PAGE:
A marketing lesson can be gleaned from anywhere, and the recent election is no exception.
First off, this is is not a political post; we make a point to stay away from politics in our postings. -And it doesn’t matter whether you’re happy with the results or were one of the people that crashed Canada’s immigration site. There is a HUGE marketing lesson we can all learn from the election, no matter what your political views are.
Is Your Marketing Too Focused?
The stunned media spent November 9th publishing article after article. It seems nobody was predicting the final outcome. “What happened?” “How did we miss this?”
As national media outlets reviewed the polling data, exit polls and so on, many came to the same conclusion. “We misread the signs.” Many people – government, media, and business – were so sure Mrs. Clinton would win. They had no plan for a different outcome.
In business terms, they were so laser-focused that they failed to see an entire marketing group.
This is an important lesson for any marketer and business owner. While focusing is a good thing, too much can completely change the outcome of a marketing campaign.
Marketing Example #1: Lack of Demographic Diversity
Sometimes we get our minds wrapped around a single demographic. We target women, or men, or the youth, or the elderly. -And sometimes that makes perfect sense. For example, elderly people are generally the ones that need walkers, dentures and hearing aids.
-But then again, there’s the “hidden vote.” The hidden vote, the people that may not be answering those marketing surveys or polls, have a say too. Maybe they just aren’t saying it to you.
With the example of the walkers, dentures and hearing aids, you may be tempted to target only the elderly. Then again, other people need them, too. A young man might suffer an accident where he loses part of his hearing. A young woman might need dentures due to a genetic dispensation of weak teeth.
Now think about a site or an advertisement you may have seen for these products. What do the people generally look like? For sure, most of them look like beautiful, silver-haired examples of sixty-year-olds.
Sure, it’s a niche market, but niche markets often bring excellent residual returns.
Marketing Example #2: Missing the Single’s Boat
Except for, perhaps, your brand name and logo, your business should be a semi-fluid thing. After all, things change; that includes areas such as where your target market is hanging out. Here’s another example of the above principle, and it’s a real-world business example.
Have you heard of Single’s Day?
China has a huge sale every November on Single’s Day. If you’ve never heard of Singles’ Day, it’s the answer to Valentine’s Day for the… uninvolved. What does this have to do with you?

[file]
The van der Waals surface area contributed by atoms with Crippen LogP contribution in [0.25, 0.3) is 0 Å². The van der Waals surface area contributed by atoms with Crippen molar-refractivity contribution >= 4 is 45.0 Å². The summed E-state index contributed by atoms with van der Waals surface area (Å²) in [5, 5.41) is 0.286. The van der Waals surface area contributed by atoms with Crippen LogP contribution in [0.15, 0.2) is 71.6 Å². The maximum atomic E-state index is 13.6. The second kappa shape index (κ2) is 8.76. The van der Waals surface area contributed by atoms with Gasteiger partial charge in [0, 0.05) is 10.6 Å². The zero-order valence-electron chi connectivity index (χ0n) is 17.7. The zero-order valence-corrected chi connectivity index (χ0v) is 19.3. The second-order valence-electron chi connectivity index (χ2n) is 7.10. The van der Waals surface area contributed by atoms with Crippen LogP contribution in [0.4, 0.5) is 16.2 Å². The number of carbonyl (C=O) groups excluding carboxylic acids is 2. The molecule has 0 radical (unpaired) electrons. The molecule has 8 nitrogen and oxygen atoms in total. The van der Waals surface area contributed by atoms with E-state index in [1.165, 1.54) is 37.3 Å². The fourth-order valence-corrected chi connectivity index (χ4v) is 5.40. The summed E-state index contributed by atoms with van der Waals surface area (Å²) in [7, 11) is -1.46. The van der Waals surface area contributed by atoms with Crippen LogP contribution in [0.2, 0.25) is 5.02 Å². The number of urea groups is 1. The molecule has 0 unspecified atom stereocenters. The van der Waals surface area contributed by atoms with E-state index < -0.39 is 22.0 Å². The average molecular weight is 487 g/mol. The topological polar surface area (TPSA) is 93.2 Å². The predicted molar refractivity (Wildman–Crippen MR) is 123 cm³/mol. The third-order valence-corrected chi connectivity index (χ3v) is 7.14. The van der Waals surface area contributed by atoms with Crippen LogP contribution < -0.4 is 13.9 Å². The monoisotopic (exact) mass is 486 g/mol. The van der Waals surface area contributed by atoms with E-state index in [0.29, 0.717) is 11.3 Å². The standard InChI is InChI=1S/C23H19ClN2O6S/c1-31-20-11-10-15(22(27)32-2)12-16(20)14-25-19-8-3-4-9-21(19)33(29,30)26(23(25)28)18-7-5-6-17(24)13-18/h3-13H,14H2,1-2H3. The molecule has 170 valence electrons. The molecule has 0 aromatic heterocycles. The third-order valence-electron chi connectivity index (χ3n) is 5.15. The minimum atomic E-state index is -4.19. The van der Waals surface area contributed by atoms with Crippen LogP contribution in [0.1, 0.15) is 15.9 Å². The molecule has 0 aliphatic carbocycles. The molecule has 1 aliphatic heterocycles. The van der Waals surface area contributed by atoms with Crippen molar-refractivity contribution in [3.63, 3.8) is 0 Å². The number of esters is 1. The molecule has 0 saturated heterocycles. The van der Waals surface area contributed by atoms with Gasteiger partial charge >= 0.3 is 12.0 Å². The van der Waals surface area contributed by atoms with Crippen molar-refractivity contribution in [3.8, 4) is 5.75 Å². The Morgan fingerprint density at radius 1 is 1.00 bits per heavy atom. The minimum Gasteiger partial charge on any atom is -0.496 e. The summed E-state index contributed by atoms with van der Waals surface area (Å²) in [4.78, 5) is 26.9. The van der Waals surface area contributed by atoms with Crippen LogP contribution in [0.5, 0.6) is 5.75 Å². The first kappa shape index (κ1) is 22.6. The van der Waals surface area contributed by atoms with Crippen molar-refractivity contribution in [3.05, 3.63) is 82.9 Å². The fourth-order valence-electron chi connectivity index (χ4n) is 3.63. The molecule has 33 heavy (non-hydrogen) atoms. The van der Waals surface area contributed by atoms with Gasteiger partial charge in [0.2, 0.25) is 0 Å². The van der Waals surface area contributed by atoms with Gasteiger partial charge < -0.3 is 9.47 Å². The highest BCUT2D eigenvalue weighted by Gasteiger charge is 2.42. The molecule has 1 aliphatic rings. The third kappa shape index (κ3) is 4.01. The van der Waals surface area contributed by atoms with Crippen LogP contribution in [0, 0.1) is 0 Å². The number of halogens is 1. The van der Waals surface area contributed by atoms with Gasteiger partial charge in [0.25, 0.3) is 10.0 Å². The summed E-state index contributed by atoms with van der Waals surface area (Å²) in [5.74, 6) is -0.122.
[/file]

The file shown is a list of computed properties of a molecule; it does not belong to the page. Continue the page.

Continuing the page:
In America, our businesses are gearing up for Cyber Monday and Black Friday. These are big sales days, but they’re also stockholder indicators of how well a company is doing. Because of this, many retailers blew off Singles’ Day. They didn’t want to risk losing focus on their big sale days. The ones that participated, however, were shocked at the results.
In 2015, Costco took a chance at a hidden vote and invested in Singles’ Day. They realized about $3.14 million in a single hour. Alibaba, the top site for the day, generated $14.3 billion. In America, we spent $5.8 billion on both days combined. Not quite a fair exchange.
This year, Alibaba made $17.7 billion, with approximately 175,000 orders every second in the first hour. You can bet that a lot of retailers looked around and said, “What just happened? What did we miss?”
Always Look for Hidden Marketing Opportunities
Broaden your horizons. Your business should be a fluid thing. Oh, sure, there are some things that should be set in semi stone early on, such as your brand name, or your logo. -But your target market should not be set in stone.
Look over your content offerings. Are you alienating anyone in your target market?
Review your social platforms. Sometimes we choose a place to test and then forget to look at any others. For example, spending so much time community building on Facebook. You don’t ever try another place, even if Facebook doesn’t give you as much return as you’d hoped for.
Look at your market research programs. Do you occasionally look outside of your perceived market? Do you poll to find out who else might be interested in your product or services?
Review your analytics. Are there terms that you could be using that you haven’t been? Are others coming to your site using different terms?
Poll your customers and clients. Your most valuable asset are those that buy from you. Although reviews are hard to come by, having an exit questionnaire with a few, well-targeted questions can go a long way to giving you invaluable information.
There are many lessons we can learn from the election, but for business, the most important is this: don’t be blind to the possibilities. Don’t focus so hard on one thing that you can’t see anything else. Everything about marketing is a fluid thing. The cost of things goes up or down. The paths to implement strategies change. The amount of time it takes to perform a campaign is smaller or larger.
However, remember that your greatest asset is your customer base. There are hidden opportunities and small niche markets everywhere. You just have to keep your eyes open and watch for them.